Tate goes modern with rooftop solar system

The Tate Modern art gallery has unveiled a brand new rooftop solar array that will start generating power next week.

The Tate building used to house Bankside power station, which last generated electricity in 1981

The Tate building used to house Bankside power station, which last generated electricity in 1981

The 82kWp system, installed by Solarcentury, will provide a proportion of the electricity needed to power Tate Modern's various galleries.

The museum's national and international programmes director Judith Nesbitt said: “For Tate Modern, installing a solar PV system is another small but important step in making the gallery as sustainable and efficient as possible.

“Together with our plans for heat recovery and natural ventilation in the new building, we are exploring a whole range of approaches to reducing energy use.”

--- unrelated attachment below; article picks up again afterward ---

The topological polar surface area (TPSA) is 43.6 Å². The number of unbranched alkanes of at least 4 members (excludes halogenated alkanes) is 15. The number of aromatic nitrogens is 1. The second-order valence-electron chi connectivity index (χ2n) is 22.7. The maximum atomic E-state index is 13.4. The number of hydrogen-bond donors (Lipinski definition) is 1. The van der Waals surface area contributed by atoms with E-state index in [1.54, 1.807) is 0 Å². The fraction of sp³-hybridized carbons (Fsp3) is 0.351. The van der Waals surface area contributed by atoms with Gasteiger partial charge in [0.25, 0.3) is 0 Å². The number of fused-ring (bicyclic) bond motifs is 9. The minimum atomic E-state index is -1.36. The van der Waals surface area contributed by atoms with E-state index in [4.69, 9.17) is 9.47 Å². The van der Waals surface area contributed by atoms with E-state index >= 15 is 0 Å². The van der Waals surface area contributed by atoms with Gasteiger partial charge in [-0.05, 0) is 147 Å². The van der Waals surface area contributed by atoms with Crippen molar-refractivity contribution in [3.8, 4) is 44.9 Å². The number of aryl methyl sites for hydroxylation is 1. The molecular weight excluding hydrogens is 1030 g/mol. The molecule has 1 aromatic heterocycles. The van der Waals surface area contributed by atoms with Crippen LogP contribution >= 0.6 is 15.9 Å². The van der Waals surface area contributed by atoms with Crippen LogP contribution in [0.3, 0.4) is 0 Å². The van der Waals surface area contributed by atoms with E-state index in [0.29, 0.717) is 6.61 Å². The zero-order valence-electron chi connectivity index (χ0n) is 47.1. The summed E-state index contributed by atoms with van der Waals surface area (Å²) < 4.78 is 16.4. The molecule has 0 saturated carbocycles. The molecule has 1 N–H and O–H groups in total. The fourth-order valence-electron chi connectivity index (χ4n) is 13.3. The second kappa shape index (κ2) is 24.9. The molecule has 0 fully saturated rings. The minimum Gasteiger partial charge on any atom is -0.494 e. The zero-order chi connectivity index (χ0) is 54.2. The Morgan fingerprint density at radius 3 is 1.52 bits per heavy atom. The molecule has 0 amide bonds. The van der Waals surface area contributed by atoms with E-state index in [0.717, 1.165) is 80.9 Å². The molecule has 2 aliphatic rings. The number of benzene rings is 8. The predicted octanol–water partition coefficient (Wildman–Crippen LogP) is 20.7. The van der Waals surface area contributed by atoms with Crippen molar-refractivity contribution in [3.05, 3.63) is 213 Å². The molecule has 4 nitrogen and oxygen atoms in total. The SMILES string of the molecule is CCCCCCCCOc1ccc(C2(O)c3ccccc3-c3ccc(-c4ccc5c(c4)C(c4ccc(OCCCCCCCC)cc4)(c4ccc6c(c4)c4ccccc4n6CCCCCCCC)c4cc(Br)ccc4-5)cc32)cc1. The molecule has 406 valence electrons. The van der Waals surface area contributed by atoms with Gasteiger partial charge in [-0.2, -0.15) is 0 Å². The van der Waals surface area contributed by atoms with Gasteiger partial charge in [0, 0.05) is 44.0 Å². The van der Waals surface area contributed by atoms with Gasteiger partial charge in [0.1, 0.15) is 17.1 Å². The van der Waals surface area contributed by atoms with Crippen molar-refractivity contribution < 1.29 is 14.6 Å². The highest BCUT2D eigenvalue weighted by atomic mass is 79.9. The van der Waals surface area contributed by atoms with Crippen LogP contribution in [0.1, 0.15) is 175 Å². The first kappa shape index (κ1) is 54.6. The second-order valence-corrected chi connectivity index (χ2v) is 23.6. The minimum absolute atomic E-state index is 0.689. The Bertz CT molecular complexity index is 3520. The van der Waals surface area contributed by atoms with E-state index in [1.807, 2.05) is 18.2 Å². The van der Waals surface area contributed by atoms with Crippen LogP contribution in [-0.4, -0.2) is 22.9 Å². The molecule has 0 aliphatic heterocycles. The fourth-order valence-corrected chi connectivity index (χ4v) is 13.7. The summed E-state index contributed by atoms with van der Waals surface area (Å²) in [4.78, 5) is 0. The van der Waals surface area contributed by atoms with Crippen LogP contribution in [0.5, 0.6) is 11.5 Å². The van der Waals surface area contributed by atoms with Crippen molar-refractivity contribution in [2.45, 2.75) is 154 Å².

Modern transition

The Tate building used to house Bankside power station, which last generated electricity in 1981. Since it became an art museum in May 2000, more than 70 million people have visited Tate Modern, making it the world’s most popular museum of modern art.

Solarcentury CEO Frans van den Heuvel said: “Becoming a corporate partner of Tate and marking it by installing solar is a perfect opportunity for Solarcentury to bring clean energy to the art world.

“Electrifying this former power station with its own clean energy system also reflects the global shift currently underway towards cleaner energy sources.

"It’s encouraging that we’re seeing a wave of solar spreading through London as recognition grows for the benefits of solar, still the most popular clean technology among the British public.”

Art attack

The Tate is following in the eco-friendly footsteps of the National Gallery, which become one of the first public buildings in the world to achieve 85% energy savings on lighting by combining the use of LED lighting with a system that automatically adjusts external roof blinds.

Overall the Gallery expects to save 765,000kWh of electricity - equivalent to 417 tonnes of CO2 emissions - meaning financial savings of £53,600 on energy bills and a further £36,000 on maintenance. 

Brad Allen


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| energy bills | solar

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Energy efficiency & low-carbon | Renewables
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